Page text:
What Is a Differential?
The differential is a device that splits the engine torque two ways, allowing each output to spin at a different speed.
The differential is found on all fuel-burning cars and trucks and also in many all-wheel-drive (full-time four-wheel-drive) vehicles. These all-wheel-drive vehicles need a differential between each set of drive wheels, and they need one between the front and the back wheels as well, because the front wheels travel a different distance through a turn than the back wheels.
This center differential is often referred to as a transfer case. Some electric cars do not need differentials because they have multiple motors which drive the wheels independently of one another.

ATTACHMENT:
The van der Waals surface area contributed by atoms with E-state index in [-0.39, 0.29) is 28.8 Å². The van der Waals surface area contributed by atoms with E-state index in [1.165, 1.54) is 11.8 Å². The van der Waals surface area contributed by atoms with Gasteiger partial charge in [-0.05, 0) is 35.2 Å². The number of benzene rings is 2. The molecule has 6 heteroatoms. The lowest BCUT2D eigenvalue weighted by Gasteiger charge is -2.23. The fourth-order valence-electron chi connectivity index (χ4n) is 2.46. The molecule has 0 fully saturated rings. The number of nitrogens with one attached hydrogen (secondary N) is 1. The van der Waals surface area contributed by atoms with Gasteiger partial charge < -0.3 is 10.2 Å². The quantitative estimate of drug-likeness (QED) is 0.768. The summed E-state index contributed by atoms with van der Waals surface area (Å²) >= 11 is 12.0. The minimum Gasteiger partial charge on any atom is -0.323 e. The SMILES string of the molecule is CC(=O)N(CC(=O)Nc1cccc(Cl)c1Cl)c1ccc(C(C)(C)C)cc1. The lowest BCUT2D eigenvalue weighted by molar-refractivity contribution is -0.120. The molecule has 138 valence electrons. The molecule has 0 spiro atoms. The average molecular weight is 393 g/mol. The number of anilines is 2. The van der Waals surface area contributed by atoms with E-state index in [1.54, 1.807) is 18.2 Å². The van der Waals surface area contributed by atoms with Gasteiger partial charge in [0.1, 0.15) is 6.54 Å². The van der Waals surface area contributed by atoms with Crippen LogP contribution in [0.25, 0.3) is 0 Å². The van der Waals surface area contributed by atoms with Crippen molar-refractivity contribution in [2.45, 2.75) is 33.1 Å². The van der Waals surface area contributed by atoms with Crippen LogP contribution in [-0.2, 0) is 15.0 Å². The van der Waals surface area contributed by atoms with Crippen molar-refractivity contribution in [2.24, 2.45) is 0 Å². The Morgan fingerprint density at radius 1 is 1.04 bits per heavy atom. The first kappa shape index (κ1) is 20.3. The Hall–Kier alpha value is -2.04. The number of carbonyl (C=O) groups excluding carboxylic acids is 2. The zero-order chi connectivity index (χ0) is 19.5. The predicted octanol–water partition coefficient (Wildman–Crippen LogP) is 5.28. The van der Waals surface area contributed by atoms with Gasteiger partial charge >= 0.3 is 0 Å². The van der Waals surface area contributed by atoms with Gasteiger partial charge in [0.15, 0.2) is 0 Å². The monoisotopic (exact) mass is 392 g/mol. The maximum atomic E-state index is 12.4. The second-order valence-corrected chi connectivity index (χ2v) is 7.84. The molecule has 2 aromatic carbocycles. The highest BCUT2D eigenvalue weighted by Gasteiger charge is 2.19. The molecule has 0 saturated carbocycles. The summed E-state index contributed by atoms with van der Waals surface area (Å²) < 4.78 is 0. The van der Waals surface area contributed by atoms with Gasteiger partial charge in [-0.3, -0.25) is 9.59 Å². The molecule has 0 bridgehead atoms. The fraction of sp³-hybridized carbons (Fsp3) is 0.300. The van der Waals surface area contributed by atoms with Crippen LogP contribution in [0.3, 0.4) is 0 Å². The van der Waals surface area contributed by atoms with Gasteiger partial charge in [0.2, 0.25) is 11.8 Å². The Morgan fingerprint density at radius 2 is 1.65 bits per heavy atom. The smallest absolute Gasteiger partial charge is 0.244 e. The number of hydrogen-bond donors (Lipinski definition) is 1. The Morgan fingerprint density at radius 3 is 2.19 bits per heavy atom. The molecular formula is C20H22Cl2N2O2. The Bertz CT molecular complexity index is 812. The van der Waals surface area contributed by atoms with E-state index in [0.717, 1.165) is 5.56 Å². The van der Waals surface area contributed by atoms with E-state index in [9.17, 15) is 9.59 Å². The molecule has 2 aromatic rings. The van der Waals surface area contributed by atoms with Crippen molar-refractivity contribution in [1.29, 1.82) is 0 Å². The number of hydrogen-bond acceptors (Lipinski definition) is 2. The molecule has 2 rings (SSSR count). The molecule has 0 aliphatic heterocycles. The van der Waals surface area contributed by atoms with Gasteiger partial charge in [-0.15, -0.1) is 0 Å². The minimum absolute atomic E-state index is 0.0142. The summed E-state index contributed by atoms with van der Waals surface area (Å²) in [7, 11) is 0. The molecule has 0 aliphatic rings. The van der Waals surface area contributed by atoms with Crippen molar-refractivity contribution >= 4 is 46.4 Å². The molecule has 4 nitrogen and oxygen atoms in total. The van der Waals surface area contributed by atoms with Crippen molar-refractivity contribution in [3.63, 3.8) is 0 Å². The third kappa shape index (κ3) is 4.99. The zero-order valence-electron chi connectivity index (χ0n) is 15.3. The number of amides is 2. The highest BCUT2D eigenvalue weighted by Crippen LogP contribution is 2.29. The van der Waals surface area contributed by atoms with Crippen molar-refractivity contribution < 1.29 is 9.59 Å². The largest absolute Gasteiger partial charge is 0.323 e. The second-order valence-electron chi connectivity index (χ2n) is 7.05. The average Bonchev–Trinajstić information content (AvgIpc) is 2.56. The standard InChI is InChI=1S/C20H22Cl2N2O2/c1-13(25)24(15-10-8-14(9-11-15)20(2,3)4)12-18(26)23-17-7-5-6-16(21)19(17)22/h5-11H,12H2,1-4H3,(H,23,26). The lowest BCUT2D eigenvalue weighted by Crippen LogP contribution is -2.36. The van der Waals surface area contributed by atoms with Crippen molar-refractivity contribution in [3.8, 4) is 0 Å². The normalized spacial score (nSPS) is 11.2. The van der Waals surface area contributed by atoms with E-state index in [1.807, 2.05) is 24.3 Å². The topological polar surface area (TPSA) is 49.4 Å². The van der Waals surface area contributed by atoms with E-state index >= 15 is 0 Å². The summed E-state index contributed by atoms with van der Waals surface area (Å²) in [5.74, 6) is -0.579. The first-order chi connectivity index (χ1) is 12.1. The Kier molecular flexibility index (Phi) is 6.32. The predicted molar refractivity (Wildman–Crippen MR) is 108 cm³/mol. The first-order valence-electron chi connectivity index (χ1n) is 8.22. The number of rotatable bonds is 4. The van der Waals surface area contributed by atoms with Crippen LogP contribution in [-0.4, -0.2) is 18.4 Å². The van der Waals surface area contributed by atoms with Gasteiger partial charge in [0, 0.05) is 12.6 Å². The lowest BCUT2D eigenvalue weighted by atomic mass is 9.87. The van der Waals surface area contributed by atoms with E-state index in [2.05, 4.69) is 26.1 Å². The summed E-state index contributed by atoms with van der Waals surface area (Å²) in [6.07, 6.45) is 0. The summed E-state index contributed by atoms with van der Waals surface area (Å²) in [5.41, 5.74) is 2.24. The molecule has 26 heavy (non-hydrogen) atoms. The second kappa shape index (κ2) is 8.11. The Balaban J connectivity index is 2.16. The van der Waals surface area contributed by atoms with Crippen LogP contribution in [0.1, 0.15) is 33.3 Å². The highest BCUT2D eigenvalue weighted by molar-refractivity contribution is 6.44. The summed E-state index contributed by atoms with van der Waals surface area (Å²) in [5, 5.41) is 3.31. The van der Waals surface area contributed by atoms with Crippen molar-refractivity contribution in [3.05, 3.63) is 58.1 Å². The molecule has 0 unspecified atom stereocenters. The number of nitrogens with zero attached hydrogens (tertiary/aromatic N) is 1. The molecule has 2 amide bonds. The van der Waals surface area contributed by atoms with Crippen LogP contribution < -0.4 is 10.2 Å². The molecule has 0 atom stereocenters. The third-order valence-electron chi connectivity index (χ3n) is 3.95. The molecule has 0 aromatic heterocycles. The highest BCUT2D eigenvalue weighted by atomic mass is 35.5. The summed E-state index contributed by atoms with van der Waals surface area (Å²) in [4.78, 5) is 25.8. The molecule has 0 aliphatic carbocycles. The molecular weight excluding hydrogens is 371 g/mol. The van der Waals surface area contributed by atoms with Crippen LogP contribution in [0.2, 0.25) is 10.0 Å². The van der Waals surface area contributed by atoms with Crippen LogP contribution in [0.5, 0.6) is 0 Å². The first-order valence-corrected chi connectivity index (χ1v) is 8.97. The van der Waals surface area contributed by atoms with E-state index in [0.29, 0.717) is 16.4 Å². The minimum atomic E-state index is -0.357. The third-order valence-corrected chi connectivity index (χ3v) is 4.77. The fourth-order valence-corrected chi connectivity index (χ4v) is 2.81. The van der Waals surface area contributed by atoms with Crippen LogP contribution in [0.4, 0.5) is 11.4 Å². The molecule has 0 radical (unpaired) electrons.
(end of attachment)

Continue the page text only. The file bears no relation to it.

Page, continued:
Part-time four-wheel-drive systems don't have a differential between the front and rear wheels; instead, they are locked together so that the front and rear wheels have to turn at the same average speed. This is why these vehicles are hard to turn on concrete when the four-wheel-drive system is engaged. When the 4WD system is unlocked, the vehicle behaves like a rear-wheel-drive setup with one differential getting power.